A Ponzi scheme is an investing scam promising a very high rate of return that is too good to be true. Charles Ponzi, an Italian con artist, became infamous for the scheme by paying early investors with money from later investors. The game of musical chairs can continue as long as new participants join, but the fraud eventually comes to an end. In today’s economy, there is at least one asset manager that believes the Treasury market resembles a Ponzi scheme.
Scott Minerd, global chief investment officer at Guggenheim Partner, recently reminded clients that many investors are ignoring fundamentals and purchasing bonds purely on the belief they can sell them tomorrow for more than they paid today. This is being accomplished through massive intervention by the nation’s central bank.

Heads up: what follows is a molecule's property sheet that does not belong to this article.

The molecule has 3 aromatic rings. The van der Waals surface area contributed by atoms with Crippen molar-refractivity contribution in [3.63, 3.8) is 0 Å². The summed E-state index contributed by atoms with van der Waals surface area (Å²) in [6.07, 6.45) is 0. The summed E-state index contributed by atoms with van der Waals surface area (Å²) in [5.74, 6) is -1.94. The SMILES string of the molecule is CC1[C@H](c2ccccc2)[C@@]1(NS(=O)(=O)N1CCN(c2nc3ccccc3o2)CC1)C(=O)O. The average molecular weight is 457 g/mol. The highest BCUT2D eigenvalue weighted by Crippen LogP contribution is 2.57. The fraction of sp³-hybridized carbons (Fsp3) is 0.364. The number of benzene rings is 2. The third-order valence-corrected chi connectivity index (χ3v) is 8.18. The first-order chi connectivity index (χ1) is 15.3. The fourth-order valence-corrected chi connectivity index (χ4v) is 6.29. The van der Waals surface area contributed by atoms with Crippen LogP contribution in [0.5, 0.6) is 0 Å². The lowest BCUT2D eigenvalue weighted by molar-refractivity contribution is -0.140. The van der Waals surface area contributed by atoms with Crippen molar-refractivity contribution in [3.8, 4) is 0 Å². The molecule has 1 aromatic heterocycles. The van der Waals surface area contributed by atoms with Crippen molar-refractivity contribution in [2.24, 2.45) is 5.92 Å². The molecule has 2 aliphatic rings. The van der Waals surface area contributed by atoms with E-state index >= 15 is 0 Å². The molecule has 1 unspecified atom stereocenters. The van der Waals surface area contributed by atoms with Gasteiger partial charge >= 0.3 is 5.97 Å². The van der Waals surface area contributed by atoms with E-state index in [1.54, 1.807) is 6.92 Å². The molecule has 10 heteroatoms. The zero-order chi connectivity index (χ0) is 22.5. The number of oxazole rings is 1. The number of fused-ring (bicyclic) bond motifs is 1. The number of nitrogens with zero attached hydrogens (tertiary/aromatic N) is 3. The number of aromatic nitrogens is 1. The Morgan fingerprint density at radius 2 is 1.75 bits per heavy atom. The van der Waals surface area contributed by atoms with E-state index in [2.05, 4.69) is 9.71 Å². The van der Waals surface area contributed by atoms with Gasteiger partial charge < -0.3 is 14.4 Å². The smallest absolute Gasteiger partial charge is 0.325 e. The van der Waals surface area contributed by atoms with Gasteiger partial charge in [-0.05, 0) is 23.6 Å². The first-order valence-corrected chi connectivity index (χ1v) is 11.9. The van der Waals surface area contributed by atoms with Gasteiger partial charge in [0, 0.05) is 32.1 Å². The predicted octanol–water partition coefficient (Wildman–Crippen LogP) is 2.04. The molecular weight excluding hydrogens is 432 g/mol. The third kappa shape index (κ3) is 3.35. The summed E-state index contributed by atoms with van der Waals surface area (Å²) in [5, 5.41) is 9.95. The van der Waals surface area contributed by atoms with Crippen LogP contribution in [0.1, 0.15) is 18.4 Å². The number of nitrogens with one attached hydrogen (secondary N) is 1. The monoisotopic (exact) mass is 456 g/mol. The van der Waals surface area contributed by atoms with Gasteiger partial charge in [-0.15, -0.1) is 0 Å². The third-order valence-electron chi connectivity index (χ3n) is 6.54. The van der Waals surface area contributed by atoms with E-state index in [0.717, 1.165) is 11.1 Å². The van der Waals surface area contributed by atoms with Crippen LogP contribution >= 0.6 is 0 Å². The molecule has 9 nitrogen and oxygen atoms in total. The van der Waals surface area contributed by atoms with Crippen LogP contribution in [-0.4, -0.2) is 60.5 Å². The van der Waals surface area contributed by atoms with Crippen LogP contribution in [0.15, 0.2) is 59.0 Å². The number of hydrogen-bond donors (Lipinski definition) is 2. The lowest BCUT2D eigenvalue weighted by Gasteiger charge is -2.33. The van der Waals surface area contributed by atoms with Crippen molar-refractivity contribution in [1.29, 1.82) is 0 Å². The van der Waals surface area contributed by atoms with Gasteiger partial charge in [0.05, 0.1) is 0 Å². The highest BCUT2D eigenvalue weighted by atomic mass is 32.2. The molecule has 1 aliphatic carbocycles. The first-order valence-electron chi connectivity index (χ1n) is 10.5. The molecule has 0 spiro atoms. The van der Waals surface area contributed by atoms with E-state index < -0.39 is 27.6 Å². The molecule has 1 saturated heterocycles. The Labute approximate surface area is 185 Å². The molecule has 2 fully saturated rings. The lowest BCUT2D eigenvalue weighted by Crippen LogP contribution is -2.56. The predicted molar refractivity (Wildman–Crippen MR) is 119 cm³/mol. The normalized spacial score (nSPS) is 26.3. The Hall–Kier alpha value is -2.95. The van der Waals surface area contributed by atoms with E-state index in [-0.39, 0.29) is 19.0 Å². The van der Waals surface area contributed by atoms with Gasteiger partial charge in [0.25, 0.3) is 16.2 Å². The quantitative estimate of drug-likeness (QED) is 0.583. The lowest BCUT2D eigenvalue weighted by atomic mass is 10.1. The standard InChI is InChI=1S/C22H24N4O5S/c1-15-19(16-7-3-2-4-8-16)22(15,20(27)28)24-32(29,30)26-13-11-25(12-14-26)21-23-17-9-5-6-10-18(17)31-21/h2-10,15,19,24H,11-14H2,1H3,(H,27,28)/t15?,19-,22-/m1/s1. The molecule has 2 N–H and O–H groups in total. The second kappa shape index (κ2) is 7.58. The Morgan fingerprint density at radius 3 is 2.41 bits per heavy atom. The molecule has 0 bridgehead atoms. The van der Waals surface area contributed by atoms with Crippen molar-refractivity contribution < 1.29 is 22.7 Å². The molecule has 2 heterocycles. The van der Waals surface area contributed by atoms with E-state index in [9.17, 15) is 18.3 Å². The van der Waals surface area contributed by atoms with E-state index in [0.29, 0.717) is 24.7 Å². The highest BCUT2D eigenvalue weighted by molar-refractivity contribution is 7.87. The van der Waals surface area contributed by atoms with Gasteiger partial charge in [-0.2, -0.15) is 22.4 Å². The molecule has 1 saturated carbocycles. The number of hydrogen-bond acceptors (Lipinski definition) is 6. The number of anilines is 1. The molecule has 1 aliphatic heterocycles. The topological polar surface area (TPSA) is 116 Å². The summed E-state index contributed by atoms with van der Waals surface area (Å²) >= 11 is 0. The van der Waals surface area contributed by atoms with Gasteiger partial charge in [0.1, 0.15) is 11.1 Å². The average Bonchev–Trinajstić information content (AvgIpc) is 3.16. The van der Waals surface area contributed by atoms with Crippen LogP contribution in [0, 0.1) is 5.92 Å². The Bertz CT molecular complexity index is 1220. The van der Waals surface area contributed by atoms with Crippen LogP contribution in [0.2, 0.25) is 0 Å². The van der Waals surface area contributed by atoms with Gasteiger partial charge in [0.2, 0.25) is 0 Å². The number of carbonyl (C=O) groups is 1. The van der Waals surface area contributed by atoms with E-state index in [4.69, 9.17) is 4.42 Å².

Minerd explains: “The U.S. Treasuries market could now be described as a Ponzi market. The only reason investors would buy Treasuries today is that they expect the Federal Reserve will buy them at higher prices in the future. This reasoning will come unstuck, however, once the Fed curtails its asset purchase program. We do not know when the Fed will taper QE, but the longer its expansionary policy continues, the more volatility-inducing pressure will build. That means stock and bond markets appear to be in for a rough ride over the next six months or so.”